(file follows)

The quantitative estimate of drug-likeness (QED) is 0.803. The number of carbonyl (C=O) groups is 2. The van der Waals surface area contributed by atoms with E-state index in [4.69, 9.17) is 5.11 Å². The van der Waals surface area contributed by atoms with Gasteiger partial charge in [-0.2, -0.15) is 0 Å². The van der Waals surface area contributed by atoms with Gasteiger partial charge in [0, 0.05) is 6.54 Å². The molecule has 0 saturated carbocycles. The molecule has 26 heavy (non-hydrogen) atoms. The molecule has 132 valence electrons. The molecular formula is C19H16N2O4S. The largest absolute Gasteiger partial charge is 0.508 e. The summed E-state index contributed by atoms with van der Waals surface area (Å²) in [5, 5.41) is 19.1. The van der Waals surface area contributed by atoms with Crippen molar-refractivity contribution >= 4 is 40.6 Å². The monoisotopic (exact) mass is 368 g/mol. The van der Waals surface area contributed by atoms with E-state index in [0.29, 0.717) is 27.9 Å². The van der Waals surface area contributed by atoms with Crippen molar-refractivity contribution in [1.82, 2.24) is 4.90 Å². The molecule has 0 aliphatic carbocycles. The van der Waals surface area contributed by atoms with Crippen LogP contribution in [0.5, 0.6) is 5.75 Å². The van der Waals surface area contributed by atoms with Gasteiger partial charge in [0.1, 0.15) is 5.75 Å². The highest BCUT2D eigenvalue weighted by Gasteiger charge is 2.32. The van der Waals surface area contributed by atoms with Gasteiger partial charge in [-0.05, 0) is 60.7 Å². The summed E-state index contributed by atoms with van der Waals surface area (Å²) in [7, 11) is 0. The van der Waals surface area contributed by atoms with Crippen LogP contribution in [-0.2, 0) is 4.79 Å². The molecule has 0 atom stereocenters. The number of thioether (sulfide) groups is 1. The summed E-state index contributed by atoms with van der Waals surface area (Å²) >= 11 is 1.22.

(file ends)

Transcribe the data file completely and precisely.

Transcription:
The quantitative estimate of drug-likeness (QED) is 0.803. The number of carbonyl (C=O) groups is 2. The van der Waals surface area contributed by atoms with E-state index in [4.69, 9.17) is 5.11 Å². The van der Waals surface area contributed by atoms with Gasteiger partial charge in [-0.2, -0.15) is 0 Å². The van der Waals surface area contributed by atoms with Gasteiger partial charge in [0, 0.05) is 6.54 Å². The molecule has 0 saturated carbocycles. The molecule has 26 heavy (non-hydrogen) atoms. The molecule has 132 valence electrons. The molecular formula is C19H16N2O4S. The largest absolute Gasteiger partial charge is 0.508 e. The summed E-state index contributed by atoms with van der Waals surface area (Å²) in [5, 5.41) is 19.1. The van der Waals surface area contributed by atoms with Crippen molar-refractivity contribution >= 4 is 40.6 Å². The monoisotopic (exact) mass is 368 g/mol. The van der Waals surface area contributed by atoms with E-state index in [0.29, 0.717) is 27.9 Å². The van der Waals surface area contributed by atoms with Crippen molar-refractivity contribution in [1.82, 2.24) is 4.90 Å². The molecule has 0 aliphatic carbocycles. The van der Waals surface area contributed by atoms with Crippen LogP contribution in [0.5, 0.6) is 5.75 Å². The van der Waals surface area contributed by atoms with Gasteiger partial charge in [0.1, 0.15) is 5.75 Å². The highest BCUT2D eigenvalue weighted by Gasteiger charge is 2.32. The van der Waals surface area contributed by atoms with Gasteiger partial charge in [-0.05, 0) is 60.7 Å². The summed E-state index contributed by atoms with van der Waals surface area (Å²) in [7, 11) is 0. The van der Waals surface area contributed by atoms with Crippen LogP contribution in [-0.2, 0) is 4.79 Å². The molecule has 0 atom stereocenters. The number of thioether (sulfide) groups is 1. The summed E-state index contributed by atoms with van der Waals surface area (Å²) >= 11 is 1.22.